My only criticism of the Satechi mouse is the pricing. At 35 euros it is well below the retail price of a Magic Mouse from Apple, but is still more expensive than other Bluetooth mice from manufacturers such as Logitech or Microsoft, which can be had for 20 to 30 euros. If you don't value a well-known brand, you can even find mice with Bluetooth for less than 15 euros on Amazon. I personally think they are Microsoft Modern Mobile Mouse for just under 30 euros more interesting than the Satechi M1, as it is even more based on the design of the Magic Mouse. But that's a matter of taste. Many users cannot do anything with the flat design of the Apple mouse and may find the Satechi mouse more pleasant to use.
I think Satechi did a lot right with the M1, except for the price. In terms of optics, I think the four color options are good to buy to match your own Apple Mac.
When it came to the shape of the Satechi M1 Wireless Mouse, my biggest concern was that my hand was so trapped on the Apple Magic Mouse that I often get painful cramps when using a mouse that is too curved. This often happens within 20 to 30 minutes, for example when I'm sitting at someone else's computer. I had already considered getting a vertical mouse like that Logitech MX Vertical but I fear that I would be completely unproductive for a few days until I have internalized the operation.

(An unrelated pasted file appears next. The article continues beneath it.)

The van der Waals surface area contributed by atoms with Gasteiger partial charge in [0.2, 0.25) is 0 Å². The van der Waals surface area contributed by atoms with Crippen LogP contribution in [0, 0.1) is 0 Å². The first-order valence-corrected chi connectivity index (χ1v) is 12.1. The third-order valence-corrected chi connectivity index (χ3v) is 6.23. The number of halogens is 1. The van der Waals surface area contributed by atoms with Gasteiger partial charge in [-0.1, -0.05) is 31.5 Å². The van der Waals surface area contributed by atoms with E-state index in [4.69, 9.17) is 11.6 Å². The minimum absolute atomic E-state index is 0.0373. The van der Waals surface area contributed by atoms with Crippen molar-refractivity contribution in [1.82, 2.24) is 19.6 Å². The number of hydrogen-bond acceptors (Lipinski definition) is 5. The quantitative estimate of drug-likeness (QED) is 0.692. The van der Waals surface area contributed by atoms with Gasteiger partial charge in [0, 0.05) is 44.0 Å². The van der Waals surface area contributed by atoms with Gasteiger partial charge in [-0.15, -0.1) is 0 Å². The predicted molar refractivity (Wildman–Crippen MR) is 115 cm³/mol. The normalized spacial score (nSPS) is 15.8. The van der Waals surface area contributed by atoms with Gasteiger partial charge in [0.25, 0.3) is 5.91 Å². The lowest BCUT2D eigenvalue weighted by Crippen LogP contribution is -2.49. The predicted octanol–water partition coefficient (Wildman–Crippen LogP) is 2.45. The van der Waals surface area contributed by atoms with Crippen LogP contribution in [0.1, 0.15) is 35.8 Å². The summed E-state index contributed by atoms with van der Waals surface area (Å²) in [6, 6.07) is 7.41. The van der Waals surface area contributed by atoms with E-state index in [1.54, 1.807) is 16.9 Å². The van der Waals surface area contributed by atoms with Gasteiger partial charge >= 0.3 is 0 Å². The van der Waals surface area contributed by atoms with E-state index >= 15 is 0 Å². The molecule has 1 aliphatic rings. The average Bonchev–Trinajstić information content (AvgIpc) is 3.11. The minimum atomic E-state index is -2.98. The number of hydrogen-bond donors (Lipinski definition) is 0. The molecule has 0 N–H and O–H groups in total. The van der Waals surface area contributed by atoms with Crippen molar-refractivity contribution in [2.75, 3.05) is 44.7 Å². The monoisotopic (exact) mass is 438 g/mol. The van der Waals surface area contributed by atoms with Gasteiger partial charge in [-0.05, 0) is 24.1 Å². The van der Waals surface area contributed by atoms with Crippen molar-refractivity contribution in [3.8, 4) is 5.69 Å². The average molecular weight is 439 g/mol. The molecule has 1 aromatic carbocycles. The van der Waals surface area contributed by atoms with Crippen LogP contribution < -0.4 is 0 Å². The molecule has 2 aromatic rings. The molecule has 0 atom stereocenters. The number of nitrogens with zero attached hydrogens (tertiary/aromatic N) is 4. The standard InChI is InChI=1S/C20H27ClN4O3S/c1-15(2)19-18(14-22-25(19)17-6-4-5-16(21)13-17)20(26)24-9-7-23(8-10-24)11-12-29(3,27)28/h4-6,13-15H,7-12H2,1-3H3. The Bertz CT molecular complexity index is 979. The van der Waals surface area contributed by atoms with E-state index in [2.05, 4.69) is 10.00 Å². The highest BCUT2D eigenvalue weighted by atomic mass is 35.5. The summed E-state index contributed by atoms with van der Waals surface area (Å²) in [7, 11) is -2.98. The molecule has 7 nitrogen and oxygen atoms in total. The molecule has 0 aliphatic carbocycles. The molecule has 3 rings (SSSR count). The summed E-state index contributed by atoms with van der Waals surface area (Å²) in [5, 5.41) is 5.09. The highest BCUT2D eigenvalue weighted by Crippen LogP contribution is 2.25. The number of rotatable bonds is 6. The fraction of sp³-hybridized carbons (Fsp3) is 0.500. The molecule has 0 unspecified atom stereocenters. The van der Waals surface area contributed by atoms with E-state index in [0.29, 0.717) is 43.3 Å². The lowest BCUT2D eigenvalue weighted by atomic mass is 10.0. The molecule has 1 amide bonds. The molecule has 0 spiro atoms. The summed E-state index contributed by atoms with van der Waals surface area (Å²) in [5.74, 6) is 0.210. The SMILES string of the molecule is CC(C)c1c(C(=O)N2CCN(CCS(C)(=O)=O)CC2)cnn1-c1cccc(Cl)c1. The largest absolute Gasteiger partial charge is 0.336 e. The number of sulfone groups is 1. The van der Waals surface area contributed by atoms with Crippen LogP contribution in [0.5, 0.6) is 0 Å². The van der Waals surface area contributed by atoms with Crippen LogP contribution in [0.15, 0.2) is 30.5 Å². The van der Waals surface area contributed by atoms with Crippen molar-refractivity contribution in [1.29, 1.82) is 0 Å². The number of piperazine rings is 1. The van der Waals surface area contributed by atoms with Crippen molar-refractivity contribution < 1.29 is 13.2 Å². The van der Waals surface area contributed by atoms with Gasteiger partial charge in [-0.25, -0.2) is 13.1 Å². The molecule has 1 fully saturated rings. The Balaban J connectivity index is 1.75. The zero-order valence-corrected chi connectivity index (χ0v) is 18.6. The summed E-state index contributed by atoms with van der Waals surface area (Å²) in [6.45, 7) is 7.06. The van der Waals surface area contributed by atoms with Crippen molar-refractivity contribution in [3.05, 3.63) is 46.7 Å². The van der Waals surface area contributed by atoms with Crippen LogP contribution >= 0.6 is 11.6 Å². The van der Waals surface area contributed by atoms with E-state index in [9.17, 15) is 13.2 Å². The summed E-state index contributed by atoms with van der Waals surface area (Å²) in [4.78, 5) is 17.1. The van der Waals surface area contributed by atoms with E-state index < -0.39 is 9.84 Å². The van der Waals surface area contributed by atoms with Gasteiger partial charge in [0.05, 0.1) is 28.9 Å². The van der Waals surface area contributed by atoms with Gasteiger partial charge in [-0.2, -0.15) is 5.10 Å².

With the Satechi M1, I have no problem with my hand, even after hours of "mouse". As you can see in the photo, it is not quite as flat as the Apple Magic Mouse, but still has a significantly flatter design than many other mice.
If you are interested in the Satechi M1 Wireless Mouse, you can find it here at Gold, rose gold, Silver and Space gray. Or - as usual - via this Amazon box. You can then choose the color variants yourself on Amazon.
Jens has been running the blog since 2012. He appears as Sir Apfelot for his readers and helps them with problems of a technical nature. In his free time he drives electric unicycles, takes photos (preferably with his iPhone, of course), climbs around in the Hessian mountains or hikes with the family. His articles deal with Apple products, news from the world of drones or solutions for current bugs.
The page contains affiliate links / images: Amazon.de